I describe it as “family friendly comedy fantasy.” I keep saying that Pratchett was my main steer — that warm, irreverent tone to the narrative voice as if an old mate was spinning you a yarn, the social and political satire running deep beneath the gags and the dragons, using a fantasy world as a mirror to hold up to our own — and it definitely was, I’m a huge Pratchett fan, but I keep forgetting how much I was influenced by Shrek as well. Those first two movies are genuinely great satirical fantasy comedies. I really love genre comedy — comedy sci-fi, historical comedy, horror comedy, all that stuff. I just find it very difficult to get people to let me make it, so I jumped at the chance when Farrago said they were looking for a genre comedy series.
In terms of the humor, is Darkwood a jokey tale, like Douglas Adams’ The Hitchhiker’s Guide To The Galaxy, or is it more situational, like John Scalzi’s Old Man’s War? And why did you think this was the right approach for this story?
It has a very Hitchiker’s-y chaotic energy, certainly to begin with. It literally throws an everyman (everygirl?) out of her cozy, quiet home and into the great unknown to make weird allies before she can so much as have breakfast. Gretel at least manages to change out of her pajamas, but she experiences a similar “small town nobody flung into a chaotic situation” event, and I do play a lot with “big picture catastrophe set against the minutiae of day to day life,” which is probably quite Adams influenced. Darkwood doesn’t meander the way Hitchhiker’s does, though. For starters, I know where I’m going when I’m writing a chapter, Adams famously didn’t know where he’d go from episode to episode when writing the radio show, which, as a radio comedy writer working nowadays, is an indulgence that is utterly alien to me. It worked for him. We’d never be allowed to do that now. Again, I’m finding myself steering back to Discworld, and Shrek. Those stories are deeply silly on the surface, but they have a serious backbone, grounded in this world’s problems. That was what I wanted to emulate.
So who do you see as being the biggest influences on the humor in Darkwood?
Pratchett, definitely. I also really love the conversational tone Kurt Vonnegut takes with the reader in his books. I haven’t drawn any bumholes in Darkwood, but I love Vonnegut’s lightness of touch, and I tried to use a similar style. I wanted the reader to feel like I’m a mate casually describing an unfolding scene to them as I watch it.
Aside from the people you just mentioned, are there any writers or specific stories that were a big influence on Darkwood but not on anything else you’ve written?
Obviously, the fairy tales and folk tales themselves were a big influence on Darkwood, Darkwood‘s just where I really go to town on all of my fairy tale obsessions. A couple of reviewers have also likened Darkwood to Pantomime, and I think that’s very fair. Panto is a key part of many British childrens’ lives, it’s often our first experience of live theatre, again it’s tinkering around with traditional folk tales to make them big and bright and anarchic and silly. I gave Jack the surname Trott, which is straight from the Pantomime version of Jack and the Beanstalk. I think there’s something very Pantomimey about giving Hansel and Gretel the surname Mudd, too, and I plan to introduce Cinderella into a later book — I will definitely be giving her her traditional Pantomime surname of Hardup.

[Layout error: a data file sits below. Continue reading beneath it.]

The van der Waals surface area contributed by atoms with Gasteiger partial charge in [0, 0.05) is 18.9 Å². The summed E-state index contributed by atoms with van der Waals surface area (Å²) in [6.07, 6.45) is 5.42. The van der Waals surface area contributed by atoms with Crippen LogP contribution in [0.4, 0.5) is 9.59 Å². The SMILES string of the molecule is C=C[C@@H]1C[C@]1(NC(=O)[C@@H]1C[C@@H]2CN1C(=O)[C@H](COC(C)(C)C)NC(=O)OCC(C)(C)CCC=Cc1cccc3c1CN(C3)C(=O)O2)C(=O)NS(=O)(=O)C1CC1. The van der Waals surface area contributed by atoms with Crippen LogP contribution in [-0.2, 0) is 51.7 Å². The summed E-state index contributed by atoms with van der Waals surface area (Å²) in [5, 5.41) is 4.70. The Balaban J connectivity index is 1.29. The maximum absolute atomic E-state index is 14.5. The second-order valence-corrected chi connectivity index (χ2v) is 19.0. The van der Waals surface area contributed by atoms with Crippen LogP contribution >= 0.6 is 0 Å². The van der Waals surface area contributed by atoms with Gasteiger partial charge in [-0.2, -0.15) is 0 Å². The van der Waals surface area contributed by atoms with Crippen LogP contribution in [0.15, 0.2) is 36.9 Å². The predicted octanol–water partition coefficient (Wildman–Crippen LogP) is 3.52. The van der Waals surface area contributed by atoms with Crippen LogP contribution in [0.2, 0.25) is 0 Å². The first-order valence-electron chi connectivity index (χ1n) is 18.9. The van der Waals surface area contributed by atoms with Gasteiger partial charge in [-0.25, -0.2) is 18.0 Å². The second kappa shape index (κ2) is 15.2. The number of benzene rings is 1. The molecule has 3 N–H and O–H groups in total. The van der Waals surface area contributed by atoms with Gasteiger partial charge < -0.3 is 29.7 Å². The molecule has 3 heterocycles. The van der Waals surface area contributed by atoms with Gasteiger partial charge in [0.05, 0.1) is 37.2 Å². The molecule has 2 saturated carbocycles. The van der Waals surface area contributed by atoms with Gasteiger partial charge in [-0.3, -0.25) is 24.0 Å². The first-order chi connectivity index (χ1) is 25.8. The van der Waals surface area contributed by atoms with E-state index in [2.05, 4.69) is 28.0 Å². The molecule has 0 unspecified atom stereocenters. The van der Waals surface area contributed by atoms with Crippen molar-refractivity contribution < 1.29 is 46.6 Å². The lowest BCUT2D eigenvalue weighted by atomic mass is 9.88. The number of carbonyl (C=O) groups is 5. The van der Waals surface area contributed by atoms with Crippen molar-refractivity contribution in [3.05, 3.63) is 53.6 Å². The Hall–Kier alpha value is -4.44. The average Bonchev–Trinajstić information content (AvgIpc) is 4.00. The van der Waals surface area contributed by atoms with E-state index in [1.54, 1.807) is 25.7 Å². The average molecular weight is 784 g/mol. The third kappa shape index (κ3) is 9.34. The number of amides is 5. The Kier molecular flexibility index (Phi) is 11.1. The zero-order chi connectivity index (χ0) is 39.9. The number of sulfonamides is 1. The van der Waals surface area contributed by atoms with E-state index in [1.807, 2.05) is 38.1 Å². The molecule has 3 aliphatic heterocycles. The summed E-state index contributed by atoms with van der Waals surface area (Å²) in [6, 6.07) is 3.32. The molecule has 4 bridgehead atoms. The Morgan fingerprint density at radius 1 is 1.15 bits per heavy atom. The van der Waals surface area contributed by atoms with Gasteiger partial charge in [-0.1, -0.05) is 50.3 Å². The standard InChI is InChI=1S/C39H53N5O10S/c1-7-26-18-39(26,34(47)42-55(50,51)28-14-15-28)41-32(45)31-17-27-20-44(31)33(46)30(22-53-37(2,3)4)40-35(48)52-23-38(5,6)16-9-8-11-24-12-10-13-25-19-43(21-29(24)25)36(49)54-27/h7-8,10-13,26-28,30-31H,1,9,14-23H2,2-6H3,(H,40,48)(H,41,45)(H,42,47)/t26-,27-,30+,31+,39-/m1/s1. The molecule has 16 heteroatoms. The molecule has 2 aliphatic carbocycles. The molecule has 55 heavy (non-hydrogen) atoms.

I would love to write a pantomime some day, just in case any theatre guys are reading this.
How about movies, TV shows, and video games; did any of them have a big impact on Darkwood?
Shrek, as I mentioned. Usually I write audio & TV comedy, and it probably shows that that’s my background — a lot of the gags are in the dialogue, and the set-up is very sitcom, with the mismatched group forced to live and work together. I could reel off a dozen sitcoms that I love which use that situation. I deliberately made the core five in the Darkwood take on nuclear family roles, since this often happens in comedy shows whether the core group is a blood family or not. Snow and Buttercup are parental figures — Snow is the gruff, hard protector, Buttercup is the gentle, soft nurturer. Jack is the mood swing prone older son, Gretel is the thoughtful middle child, Trevor is the silly kid brother of the gang.
Regarding a found family unit, and family friendly comedy fitting around an exciting adventure story full of weird characters, I was also influenced a lot by Steven Universe and the Avatar: The Last Airbender series. I think both are lovely, really positive shows, I’ve enjoyed watching both with my daughter, and then sneakily watching on without her. As in Darkwood, both have a protagonist in their late childhood who is suddenly tasked with having to change a whole society. While Gretel doesn’t manage to be as persuasive as either Steven or Aang, I found both shows to be good steers for making such a young protagonist likable and believable to kids and adults. I also love the way both shows build a found family for their protagonists so that the audience feels that comfort, even when the protagonist is facing adversity.
I also really loved the Dungeons & Dragons cartoon as both a kid and a young adult. Again, there’s the theme of teenagers from a fairly sedate life being thrown in to a weird world, having to navigate it, having to save it, driven by a yearning to just go home again, dealing with perilous situations with camaraderie and humor. Those stories really appeal to me.